So my list is 59. That's not counting the chowder, blood pudding, and harissa, which I think I can safely say I've "tried". But, I'm being strict and following the list. However, there are some things that I never WANT to order, including:

(a) Hostess fruit pie (hello artificial...)
(b) Big Mac Meal (I've had a couple of bites of a big mac and obviously mcdonalds fries, and that would probably be near the bottom of my list of things to order at McDonalds
(c) Raw Scotch Bonnet chili pepper (I'd like to keep my tastebuds, thank you very much...)

Which goes hand in hand with:

(d) Phaal: I'd probably only have a bite or two of this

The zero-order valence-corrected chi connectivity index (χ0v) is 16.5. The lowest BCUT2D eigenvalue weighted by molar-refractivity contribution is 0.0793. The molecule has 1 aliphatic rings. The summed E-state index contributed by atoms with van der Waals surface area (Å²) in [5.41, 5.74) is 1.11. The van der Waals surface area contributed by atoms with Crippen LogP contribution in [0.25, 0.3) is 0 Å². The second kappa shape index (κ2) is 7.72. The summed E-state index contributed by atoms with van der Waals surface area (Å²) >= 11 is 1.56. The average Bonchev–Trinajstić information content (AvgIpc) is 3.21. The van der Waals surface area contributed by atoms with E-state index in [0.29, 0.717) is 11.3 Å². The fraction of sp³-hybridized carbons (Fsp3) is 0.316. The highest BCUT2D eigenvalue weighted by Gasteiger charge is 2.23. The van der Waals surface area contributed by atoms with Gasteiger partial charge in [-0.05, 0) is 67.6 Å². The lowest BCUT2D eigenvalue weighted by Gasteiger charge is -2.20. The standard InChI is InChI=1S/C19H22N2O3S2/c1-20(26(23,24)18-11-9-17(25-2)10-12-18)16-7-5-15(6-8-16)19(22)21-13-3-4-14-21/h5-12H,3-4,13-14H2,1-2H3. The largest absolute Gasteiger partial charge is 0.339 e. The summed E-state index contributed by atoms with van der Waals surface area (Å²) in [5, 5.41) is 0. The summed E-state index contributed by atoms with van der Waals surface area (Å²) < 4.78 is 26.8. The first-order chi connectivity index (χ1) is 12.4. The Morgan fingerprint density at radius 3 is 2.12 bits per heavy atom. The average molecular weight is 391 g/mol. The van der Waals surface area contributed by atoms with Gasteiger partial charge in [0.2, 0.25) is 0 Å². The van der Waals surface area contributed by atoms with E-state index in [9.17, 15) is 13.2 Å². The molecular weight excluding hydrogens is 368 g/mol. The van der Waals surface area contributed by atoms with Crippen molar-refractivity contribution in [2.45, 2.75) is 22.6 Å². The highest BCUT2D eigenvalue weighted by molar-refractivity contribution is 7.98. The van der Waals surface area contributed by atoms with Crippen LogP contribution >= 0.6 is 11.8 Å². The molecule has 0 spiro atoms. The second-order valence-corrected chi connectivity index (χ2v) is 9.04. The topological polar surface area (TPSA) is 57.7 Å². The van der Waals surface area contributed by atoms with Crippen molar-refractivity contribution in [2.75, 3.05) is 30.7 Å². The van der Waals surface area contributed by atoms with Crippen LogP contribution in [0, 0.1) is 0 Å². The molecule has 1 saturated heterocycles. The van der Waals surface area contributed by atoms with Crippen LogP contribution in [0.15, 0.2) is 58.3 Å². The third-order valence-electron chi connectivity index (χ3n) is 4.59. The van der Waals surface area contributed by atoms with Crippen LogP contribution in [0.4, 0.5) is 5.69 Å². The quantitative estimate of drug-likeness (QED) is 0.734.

(e) PB & J: SO boring and I totally know what it tastes like, I've just never actually had it TOGETHER as a SANDWICH
(f) Root Beer Float: I really don't like root beer, and I've had a SIP of this, so I guess I can count it.
(g) I'd be ok trying haggis and sweet breads (I've already had a full portion of Calf's brains!) But the head cheese makes me a BIT squeamish...
(h) Crillo and Jamaican Blue Coffee: I hate paying excessive amounts of money for a product that just uses a unique variety of the same ingredient. If I were gifted these, or offered a taste from a friend, fine. But don't expect me to ever go out and buy these myself.

Any thoughts?

Monday, 1 December 2008

Ugh I have been SO SO bad about blogging and posting. I've been cooking so many things and moving from the old place to the new place has been freakishly stressful. Additionally, I've been having relationship problems, which makes me just want to escape somewhere (bed perhaps?) and shut out everything.